Afghanistan Death Toll
The NYT has a feature story highlighting the increased death toll in Afghanistan under the headline “500: Deadly U.S. Milestone in Afghan War.”
Oddly, however, that milestone passed some time back and we’re well past it now.
June was the second deadliest month for the military in Afghanistan since the war began, with 23 American deaths from hostilities, compared with 22 in Iraq. July was less deadly, with 20 deaths, compared with six in Iraq. On July 22, nearly seven years after the conflict began on Oct. 7, 2001, the United States lost its 500th soldier in the Afghanistan war.
(The Pentagon says that 563 American service members have died in Operation Enduring Freedom, the umbrella term for the global American-led antiterror campaign that has the Afghanistan war at its center and includes deployments in the Philippines and Africa. Of those deaths, according to an analysis by The New York Times, 510 have occurred in Afghanistan or are directly linked to the war there.)
The piece is generally rambling and incoherent, starting off with an overlong and unrepresentative anecdote. Still, if you force yourself to get through it, you come away with a sense of how the nature of the conflict has evolved, mostly out of the media spotlight, over these nearly seven years. The number and nature of American fatalities has changed dramatically over that time.
This chart (extracted from a gigantic one at the link) provides a good visualization:
The choice of Friedman Units for the breakdown is unexplained.
Someone at the Times noticed the death count, and, like with Iraq, it made them giddy. They have barely covered any of the successes in Afghanistan (just like with Iraq,) but, they love any negative.
What’s this here, a nit? Ooh, let me pick at it.
You’d think a flag at half staff would be more appropriate for this post.
Ah, that feels better. I just can’t stand an unpicked nit.
I don’t think that incoherent is the right word. Rather, surreal. They succeeded in chronicling the history of casualties in Afghanistan with scarcely a mention of the strategic objectives of the war in Afghanistan. Like so much else these days that’s reminiscent of The Red Shoes, at the end of which the ballet shoes of the now-dead ballerina are carried around the stage.
Providing context isn’t limited to documenting the feelings of grieving parents it also includes explaining why we’re there at all, what the soldiers died trying to achieve, and that’s what’s missing from the piece.
The piece is generally rambling and incoherent, starting off with an overlong and unrepresentative anecdote.
Huh, so the death of a soldier, if it’s highlighted in the NY Times in a piece you don’t like, is a “overlong and unrepresentative” anecdote. Whereas if it had been written about a soldier who died in the surge in Iraq, it would be…what? A heart-wrenching story of personal loss suffered by the families of the brave soldiers who died in Iraq (or somesuch?)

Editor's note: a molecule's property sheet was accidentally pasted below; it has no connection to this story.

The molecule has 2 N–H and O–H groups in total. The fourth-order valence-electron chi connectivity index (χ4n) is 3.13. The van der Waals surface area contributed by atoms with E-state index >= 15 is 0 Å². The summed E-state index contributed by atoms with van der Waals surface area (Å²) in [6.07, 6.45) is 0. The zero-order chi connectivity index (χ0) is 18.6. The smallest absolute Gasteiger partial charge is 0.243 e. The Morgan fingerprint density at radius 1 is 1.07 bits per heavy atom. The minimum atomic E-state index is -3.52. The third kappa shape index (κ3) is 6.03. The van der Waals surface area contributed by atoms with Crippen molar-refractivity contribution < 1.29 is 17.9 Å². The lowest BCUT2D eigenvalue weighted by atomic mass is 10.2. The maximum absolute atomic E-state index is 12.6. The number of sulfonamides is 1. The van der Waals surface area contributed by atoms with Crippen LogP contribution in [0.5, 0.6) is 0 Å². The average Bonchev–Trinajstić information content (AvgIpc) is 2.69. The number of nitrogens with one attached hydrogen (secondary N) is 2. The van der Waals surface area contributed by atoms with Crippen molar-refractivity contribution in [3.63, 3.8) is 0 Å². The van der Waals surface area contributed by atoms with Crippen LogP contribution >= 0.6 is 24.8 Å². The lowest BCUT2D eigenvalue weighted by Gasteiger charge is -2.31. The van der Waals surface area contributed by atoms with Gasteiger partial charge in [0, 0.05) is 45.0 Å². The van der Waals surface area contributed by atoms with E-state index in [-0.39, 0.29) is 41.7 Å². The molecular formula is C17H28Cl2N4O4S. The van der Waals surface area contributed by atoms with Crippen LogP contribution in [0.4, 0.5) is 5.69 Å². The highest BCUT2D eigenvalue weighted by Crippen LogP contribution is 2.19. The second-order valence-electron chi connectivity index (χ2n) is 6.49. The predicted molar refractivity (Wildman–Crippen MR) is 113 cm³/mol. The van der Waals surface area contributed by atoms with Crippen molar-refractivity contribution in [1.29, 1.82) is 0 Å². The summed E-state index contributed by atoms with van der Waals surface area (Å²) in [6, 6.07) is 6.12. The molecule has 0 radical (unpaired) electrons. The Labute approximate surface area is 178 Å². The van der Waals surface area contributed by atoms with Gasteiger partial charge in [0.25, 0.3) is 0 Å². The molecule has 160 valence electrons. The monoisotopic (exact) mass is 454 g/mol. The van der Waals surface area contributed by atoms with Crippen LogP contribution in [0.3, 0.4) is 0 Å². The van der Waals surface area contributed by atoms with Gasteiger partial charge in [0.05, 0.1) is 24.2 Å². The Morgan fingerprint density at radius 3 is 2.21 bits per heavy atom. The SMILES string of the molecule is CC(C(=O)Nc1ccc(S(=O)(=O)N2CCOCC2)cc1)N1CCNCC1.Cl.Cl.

Believe it or not, the editors at the NY Times (and most liberal-leaning pundits, bloggers and activists) have a completely different opinion about Afghanistan; that it’s important to our strategic interests, that it’s still winnable, and that we should focus more attention there both militarily and diplomatically. Instead of addressing this, you write a post whining about the coverage of Afghanistan because-I suppose-you think that the NY Times thinks that we’re losing and should get out. It would be just as easy to say that this piece highlights the under-the-radar development of the war in Afghanistan, and how it’s getting more attention because fatalities are increasing and attacks on coalitions troops are getting bolder and more spectacular. Which actually IS what the article is trying to say, as you’ll note if you take your blinders off.
Responses like this are quite indicative of the “if it ain’t Iraq, we ain’t interested” approach of the right over the last few years. To that I say, if you have nothing more to say about how we can win the war in Afghanistan (or get out, if you feel that way) other than complaining about media coverage, then stop writing about it and leave it to those of us who think this conflict is dire enough for us to actually take it seriously.
The anecdote is overlong and unrepresentative because it takes several paragraphs, is sui generis (the parents have a digital video of their son’s demise), and has next to nothing to do with the overall story.
It buried the lede about the important transformation of the nature of the conflict. You really have to slog through a poorly written article to get to the useful information in that regard.